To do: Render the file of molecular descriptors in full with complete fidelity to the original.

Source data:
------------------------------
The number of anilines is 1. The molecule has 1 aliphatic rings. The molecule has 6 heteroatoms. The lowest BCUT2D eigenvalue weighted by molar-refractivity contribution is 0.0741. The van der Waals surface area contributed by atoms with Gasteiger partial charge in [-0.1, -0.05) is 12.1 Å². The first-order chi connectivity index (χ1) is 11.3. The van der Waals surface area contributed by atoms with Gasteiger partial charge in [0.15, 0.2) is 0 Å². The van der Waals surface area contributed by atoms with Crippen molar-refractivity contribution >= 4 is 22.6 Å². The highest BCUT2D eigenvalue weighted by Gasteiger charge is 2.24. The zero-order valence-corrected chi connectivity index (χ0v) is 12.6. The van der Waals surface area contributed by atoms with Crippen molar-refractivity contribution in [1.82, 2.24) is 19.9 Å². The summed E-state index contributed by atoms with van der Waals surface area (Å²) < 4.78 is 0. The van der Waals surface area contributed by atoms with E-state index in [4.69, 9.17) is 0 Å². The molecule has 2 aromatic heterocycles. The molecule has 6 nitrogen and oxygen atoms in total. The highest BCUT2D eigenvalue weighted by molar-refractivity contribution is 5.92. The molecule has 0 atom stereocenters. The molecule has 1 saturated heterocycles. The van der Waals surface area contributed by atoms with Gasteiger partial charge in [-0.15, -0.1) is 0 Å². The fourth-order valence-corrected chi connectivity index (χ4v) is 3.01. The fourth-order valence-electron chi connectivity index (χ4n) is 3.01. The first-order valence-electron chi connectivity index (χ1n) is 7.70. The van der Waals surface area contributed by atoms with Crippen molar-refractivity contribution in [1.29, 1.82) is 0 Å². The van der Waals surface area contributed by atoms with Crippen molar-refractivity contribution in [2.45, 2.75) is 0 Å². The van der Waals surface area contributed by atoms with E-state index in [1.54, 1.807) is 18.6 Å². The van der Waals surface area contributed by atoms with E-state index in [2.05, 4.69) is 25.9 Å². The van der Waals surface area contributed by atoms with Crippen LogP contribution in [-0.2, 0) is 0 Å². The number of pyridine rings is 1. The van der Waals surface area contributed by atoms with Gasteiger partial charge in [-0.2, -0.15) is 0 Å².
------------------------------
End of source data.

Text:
The number of anilines is 1. The molecule has 1 aliphatic rings. The molecule has 6 heteroatoms. The lowest BCUT2D eigenvalue weighted by molar-refractivity contribution is 0.0741. The van der Waals surface area contributed by atoms with Gasteiger partial charge in [-0.1, -0.05) is 12.1 Å². The first-order chi connectivity index (χ1) is 11.3. The van der Waals surface area contributed by atoms with Gasteiger partial charge in [0.15, 0.2) is 0 Å². The van der Waals surface area contributed by atoms with Crippen molar-refractivity contribution >= 4 is 22.6 Å². The highest BCUT2D eigenvalue weighted by Gasteiger charge is 2.24. The zero-order valence-corrected chi connectivity index (χ0v) is 12.6. The van der Waals surface area contributed by atoms with Crippen molar-refractivity contribution in [1.82, 2.24) is 19.9 Å². The summed E-state index contributed by atoms with van der Waals surface area (Å²) < 4.78 is 0. The van der Waals surface area contributed by atoms with E-state index in [4.69, 9.17) is 0 Å². The molecule has 2 aromatic heterocycles. The molecule has 6 nitrogen and oxygen atoms in total. The highest BCUT2D eigenvalue weighted by molar-refractivity contribution is 5.92. The molecule has 0 atom stereocenters. The molecule has 1 saturated heterocycles. The van der Waals surface area contributed by atoms with Gasteiger partial charge in [-0.15, -0.1) is 0 Å². The fourth-order valence-corrected chi connectivity index (χ4v) is 3.01. The fourth-order valence-electron chi connectivity index (χ4n) is 3.01. The first-order valence-electron chi connectivity index (χ1n) is 7.70. The van der Waals surface area contributed by atoms with Crippen molar-refractivity contribution in [1.29, 1.82) is 0 Å². The van der Waals surface area contributed by atoms with Crippen molar-refractivity contribution in [2.45, 2.75) is 0 Å². The van der Waals surface area contributed by atoms with E-state index in [1.54, 1.807) is 18.6 Å². The van der Waals surface area contributed by atoms with E-state index in [2.05, 4.69) is 25.9 Å². The van der Waals surface area contributed by atoms with Crippen LogP contribution in [-0.2, 0) is 0 Å². The number of pyridine rings is 1. The van der Waals surface area contributed by atoms with Gasteiger partial charge in [-0.2, -0.15) is 0 Å².